Boogie Woogie 1

#8.
Piece: The Persistence of Memory
Artist: Salvador Dali
About: As Gombrich explains, people and objects often seem to merge and exchange places in our dreams. “Our cat may at the same time be our aunt and our garden Africa.” Dali attempted to make sense of this confusing dream life by painting similar dreamscapes. He mixed photorealistic fragments of the real world together – to imply apparent madness. In doing so he didn’t attempt to show what we see, but what we dream.

Persistence of memory 1

#9.
Piece: The Vision of St John
Artist: El Greco
About: El Greco (‘the greek’) fell in love with the work of Tintoretto when he moved from Crete to Venice. Tintoretto considered his painting complete when he had conveyed his vision for the scene, and it was that function over form approach that El Greco embraced. By ignoring traditional technique, he created this dramatic biblical scene full of blurred lines and sharp light. It shows a moment from the book Revelations, in which the fifth seal of heaven is broken and the saints (including Saint John on the left) are martyred.

Vision 1

#10.
Piece: Bridge over a Pond of Water Lilies
Artist: Claude Monet
About: Monet urged his impressionist pals to abandon the indoors and create mobile studios outside, where they could place themselves in front of the ‘motif’. He fitted out a riverboat to act as a studio, and painted his river scenery. He wasn’t interested in the detail, but instead giving ‘an impression’ of the overall scene – the effect the light had on the water and the leaves, the depth of the shadows etc. Many critics at the time lambasted the impressionist movement (the term impressionist was originally a criticism, but the negative connotations were quickly forgotten). But Monet was an accomplished painted, and Gombrich tells us his tones and colours as deliberately as any landscape painter of the past.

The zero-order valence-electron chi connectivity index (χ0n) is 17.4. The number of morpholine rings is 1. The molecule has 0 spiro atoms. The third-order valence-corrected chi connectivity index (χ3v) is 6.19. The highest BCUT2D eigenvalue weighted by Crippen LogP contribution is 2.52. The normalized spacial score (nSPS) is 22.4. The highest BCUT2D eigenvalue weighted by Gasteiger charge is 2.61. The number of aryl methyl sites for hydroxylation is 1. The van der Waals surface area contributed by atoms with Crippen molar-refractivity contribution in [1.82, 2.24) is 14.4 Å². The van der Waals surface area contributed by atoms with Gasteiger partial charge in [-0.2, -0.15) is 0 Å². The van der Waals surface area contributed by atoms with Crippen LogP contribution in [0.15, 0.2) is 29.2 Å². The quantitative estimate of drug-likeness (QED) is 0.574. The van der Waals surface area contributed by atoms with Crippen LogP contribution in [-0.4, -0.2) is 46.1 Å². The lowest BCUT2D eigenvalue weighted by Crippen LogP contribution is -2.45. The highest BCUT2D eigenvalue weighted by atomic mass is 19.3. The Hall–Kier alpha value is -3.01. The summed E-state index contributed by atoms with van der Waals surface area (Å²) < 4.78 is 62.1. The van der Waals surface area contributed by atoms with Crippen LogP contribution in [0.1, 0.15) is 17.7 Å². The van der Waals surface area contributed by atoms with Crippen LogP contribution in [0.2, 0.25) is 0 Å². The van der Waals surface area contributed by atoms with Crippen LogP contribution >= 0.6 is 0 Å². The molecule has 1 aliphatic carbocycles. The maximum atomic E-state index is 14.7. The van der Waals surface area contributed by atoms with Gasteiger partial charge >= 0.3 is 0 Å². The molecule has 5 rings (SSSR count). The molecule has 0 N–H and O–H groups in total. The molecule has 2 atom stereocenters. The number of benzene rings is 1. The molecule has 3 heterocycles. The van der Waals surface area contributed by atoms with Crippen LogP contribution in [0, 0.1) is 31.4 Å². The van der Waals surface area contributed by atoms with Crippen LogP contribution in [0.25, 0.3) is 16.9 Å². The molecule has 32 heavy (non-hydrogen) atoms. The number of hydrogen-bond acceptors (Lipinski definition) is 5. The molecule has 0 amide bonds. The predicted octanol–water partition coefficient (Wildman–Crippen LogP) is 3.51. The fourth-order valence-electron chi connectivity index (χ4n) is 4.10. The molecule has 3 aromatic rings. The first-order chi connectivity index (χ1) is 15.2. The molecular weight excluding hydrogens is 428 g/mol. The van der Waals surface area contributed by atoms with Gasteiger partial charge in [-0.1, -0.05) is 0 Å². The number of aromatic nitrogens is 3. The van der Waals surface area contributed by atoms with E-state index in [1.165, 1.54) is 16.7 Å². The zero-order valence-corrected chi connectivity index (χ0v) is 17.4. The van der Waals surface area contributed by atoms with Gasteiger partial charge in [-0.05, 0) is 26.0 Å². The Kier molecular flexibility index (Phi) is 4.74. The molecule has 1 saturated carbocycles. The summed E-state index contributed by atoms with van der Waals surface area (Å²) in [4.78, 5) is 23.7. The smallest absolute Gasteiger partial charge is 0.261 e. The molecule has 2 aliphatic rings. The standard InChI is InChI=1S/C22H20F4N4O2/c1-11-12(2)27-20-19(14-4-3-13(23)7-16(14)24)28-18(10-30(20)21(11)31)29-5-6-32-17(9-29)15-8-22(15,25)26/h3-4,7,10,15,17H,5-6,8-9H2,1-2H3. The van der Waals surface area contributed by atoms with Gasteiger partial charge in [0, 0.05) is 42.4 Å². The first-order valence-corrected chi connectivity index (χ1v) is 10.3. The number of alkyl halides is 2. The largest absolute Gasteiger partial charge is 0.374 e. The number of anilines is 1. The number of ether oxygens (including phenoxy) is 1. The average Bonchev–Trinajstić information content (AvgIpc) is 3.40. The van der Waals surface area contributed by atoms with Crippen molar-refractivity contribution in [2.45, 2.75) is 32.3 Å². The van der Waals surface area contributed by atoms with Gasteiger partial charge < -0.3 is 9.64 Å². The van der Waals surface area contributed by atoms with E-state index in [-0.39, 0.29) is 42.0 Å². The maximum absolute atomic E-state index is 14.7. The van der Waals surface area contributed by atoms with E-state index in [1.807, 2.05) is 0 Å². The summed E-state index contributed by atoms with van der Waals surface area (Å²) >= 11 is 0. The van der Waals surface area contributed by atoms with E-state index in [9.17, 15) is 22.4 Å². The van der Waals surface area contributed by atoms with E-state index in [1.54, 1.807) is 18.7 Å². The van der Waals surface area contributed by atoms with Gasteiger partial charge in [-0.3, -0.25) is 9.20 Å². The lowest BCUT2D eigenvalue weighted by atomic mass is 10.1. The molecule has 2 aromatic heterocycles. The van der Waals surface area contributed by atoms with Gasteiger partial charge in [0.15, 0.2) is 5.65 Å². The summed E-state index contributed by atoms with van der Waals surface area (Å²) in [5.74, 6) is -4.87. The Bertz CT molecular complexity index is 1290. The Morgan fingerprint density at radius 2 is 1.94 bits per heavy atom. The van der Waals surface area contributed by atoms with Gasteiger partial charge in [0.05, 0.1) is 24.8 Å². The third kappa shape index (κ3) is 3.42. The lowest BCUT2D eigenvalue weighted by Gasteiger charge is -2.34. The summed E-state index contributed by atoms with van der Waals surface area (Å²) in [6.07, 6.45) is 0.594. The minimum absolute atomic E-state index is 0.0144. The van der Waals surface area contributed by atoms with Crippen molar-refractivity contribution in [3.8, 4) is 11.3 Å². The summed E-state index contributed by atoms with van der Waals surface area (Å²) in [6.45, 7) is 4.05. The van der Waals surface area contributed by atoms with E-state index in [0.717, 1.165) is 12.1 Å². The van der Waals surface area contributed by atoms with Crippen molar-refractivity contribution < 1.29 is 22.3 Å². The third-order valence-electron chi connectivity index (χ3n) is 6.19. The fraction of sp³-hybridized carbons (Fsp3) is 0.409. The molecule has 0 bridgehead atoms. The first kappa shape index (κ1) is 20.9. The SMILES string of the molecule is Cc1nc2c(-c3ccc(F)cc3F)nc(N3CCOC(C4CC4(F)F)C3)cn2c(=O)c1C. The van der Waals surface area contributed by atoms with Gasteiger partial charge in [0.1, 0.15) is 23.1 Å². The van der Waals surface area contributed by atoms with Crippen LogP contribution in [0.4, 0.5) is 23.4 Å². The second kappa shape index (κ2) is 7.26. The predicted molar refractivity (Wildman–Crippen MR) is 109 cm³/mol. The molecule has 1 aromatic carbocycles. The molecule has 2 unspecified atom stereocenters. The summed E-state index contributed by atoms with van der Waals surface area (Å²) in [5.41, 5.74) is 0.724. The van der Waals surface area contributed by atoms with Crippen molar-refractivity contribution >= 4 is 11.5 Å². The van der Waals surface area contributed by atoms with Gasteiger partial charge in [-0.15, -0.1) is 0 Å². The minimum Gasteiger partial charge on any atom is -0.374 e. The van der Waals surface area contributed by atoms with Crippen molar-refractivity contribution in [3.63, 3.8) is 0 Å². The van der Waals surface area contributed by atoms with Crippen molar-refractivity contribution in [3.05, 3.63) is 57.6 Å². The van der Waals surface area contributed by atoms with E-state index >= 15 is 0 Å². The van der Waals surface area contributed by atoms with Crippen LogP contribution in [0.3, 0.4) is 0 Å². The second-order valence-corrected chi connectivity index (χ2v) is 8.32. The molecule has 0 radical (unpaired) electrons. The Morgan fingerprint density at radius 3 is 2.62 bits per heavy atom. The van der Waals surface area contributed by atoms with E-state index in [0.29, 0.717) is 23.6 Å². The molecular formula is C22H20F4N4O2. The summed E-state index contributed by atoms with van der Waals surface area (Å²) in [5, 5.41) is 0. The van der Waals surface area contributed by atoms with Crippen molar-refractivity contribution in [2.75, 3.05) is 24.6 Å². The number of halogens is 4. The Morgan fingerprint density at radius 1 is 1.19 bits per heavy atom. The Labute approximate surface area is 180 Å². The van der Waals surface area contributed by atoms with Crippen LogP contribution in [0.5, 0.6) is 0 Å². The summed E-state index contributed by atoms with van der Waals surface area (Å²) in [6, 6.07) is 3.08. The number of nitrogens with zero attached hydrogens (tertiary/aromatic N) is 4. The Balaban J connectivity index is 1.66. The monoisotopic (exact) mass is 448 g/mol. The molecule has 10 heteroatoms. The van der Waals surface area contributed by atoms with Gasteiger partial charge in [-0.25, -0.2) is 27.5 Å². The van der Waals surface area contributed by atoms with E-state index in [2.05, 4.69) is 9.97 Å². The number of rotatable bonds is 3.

Bridge 1

#1.
Piece: The Sistine Chapel Ceiling
Artist: Michelangelo di Lodovico Buonarroti Simoni
About: High renaissance painting, in which nine scenes from the book of Genesis are shown. Michelangelo painted in a cramped position over four years, a position he became so used to that when he received a letter during this period he had to hold it over his head and bend backwards to read it.

Sistine Chapel

#2.
Piece: Ognissanti Madonna
Artist: Giotto di Bondone
About: The Italians were convinced that an entirely new epoch of art had begun with the appearance of Giotto: he rediscovered the illusion of depth on a flat surface, with the use of foreshortening, and shadows.

Madonna and child enthroned with angels and saints

#3.
Piece: The Birth of Venus
Artist: Sandro Botticelli
About: As soon as the idea of making a picture a mirror of reality was adopted, the rigid systems that had previously created such harmony in pictures were thrown out of the window. Botticelli managed to create an image that was balanced, harmonious, and beautiful without rigid symmetry. So much so, we don’t notice the liberties he took – look closely at Venus’ unusually long neck, and her curve dropped shoulders.

The Birth of Venus

#4.
Piece: David
Artist: Michelangelo di Lodovico Buonarroti Simoni
About: The sheer scale of this statue amazed me, I’d always though it would be much smaller. Originally commissioned to stand on the Duomo cathedral roof, the Vestry board decided it was too beautiful to be put somewhere so out-of-sight and so a new site was found for it.

Statue of David

#5.
Piece: The Inspiration of St Matthew
Artist: Michelangelo Merisi da Caravaggio